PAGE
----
The Splendor Before The Dark by Margaret George
November 6, 2018 – Berkley Hardcover
Book courtesy of Berkley and NetGalley
Ascending to the throne was only the beginning… Now Margaret George, the author of The Confessions of Young Nero, weaves a web of politics and passion, as ancient Rome’s most infamous emperor cements his place in history.
With the beautiful and cunning Poppaea at his side, Nero Augustus commands the Roman empire, ushering in an unprecedented era of artistic and cultural splendor. Although he has yet to produce an heir, his power is unquestioned.
But in the tenth year of his reign, a terrifying prophecy comes to pass and a fire engulfs Rome, reducing entire swaths of the city to rubble. Rumors of Nero’s complicity in the blaze start to sow unrest among the populace–and the politicians…
For better or worse, Nero knows that his fate is now tied to Rome’s–and he vows to rebuild it as a city that will stun the world. But there are those who find his rampant quest for glory dangerous. Throughout the empire, false friends and spies conspire against him, not understanding what drives him to undertake the impossible.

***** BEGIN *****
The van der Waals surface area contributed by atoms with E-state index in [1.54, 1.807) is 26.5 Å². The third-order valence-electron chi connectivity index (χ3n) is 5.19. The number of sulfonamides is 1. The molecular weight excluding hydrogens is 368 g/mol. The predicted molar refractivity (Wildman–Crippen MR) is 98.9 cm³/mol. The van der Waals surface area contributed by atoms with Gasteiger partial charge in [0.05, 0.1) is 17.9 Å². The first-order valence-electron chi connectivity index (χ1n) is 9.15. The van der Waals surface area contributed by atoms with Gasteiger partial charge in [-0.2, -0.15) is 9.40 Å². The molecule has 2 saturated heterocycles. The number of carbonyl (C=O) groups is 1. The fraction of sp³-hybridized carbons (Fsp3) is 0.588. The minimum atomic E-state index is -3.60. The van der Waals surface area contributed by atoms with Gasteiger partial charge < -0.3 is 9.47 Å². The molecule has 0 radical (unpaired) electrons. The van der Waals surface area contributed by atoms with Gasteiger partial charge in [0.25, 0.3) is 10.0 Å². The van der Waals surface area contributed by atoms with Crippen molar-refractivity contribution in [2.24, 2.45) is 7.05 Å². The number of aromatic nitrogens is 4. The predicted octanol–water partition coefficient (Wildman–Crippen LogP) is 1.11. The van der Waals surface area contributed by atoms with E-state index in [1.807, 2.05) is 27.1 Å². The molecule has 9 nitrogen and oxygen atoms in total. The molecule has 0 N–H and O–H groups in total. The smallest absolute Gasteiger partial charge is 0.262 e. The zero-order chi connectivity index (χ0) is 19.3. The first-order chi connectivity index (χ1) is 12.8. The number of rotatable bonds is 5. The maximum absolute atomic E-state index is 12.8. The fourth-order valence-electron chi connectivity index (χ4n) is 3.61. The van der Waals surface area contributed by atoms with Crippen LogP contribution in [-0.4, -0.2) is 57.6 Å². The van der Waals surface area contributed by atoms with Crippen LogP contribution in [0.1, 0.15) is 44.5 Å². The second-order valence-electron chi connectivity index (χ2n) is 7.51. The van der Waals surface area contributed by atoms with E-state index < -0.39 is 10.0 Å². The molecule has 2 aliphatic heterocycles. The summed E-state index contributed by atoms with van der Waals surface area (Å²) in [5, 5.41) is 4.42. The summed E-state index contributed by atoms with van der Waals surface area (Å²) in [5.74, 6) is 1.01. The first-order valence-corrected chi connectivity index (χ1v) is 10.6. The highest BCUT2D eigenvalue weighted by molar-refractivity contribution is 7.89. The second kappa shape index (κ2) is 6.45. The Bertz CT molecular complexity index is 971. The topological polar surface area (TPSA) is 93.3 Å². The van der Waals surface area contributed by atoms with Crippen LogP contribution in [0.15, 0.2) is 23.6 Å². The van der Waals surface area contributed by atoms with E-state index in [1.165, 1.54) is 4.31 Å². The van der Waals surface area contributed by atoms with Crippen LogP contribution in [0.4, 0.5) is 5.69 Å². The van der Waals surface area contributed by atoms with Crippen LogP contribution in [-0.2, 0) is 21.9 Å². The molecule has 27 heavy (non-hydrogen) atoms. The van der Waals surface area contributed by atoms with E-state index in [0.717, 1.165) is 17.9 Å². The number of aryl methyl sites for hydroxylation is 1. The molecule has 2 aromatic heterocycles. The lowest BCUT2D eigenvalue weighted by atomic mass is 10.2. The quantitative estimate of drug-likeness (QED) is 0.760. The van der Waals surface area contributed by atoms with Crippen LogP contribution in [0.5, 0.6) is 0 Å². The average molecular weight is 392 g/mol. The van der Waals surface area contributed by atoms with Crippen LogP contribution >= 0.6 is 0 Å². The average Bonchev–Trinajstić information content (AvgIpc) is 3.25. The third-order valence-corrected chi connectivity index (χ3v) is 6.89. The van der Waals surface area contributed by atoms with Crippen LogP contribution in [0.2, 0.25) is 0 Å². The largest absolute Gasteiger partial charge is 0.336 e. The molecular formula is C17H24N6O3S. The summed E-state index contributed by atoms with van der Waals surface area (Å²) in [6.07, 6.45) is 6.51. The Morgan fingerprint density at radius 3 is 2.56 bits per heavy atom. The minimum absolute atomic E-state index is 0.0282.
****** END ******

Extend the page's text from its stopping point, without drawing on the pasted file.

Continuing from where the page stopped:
Nero will either survive and be the first in his family to escape the web of betrayals that is the Roman court, or be ensnared and remembered as the last radiance of the greatest dynasty the world had ever known. (publisher)
My take: I confess to knowing virtually nothing about Nero going into this novel – save a visual of him playing the fiddle while Rome burned. As usual, Margaret George brought me up to speed in a most entertaining way. Her historical fiction novel played out in the form of Nero’s autobiography with additional viewpoints from his first love, Acte, and Locusto, his poisons consultant. It’s a story of political plots and intrigue, living with rumors and innuendo, and never quite knowing who was worthy of Nero’s trust.
I’ve read Margaret Georges’s previous novels about Cleopatra and Helen of Troy so I was unsurprised by the 500+ pages it took to tell Nero’s story. I also knew it would be meticulously researched and presented in her usual engaging style. The Afterword is very interesting and I appreciated the family tree and maps included at the beginning of the book. I think fans of the author and historical fiction will enjoy and learn from this story. I certainly did.
About the author:
Margaret George is the New York Times bestselling author of seven novels of biographical historical fiction, including The Confessions of Young Nero; Elizabeth I; Helen of Troy; Mary, Called Magdalene; The Memoirs of Cleopatra; Mary Queen of Scotland and the Isles; and The Autobiography of Henry VIII. She also has coauthored a children’s book, Lucile Lost.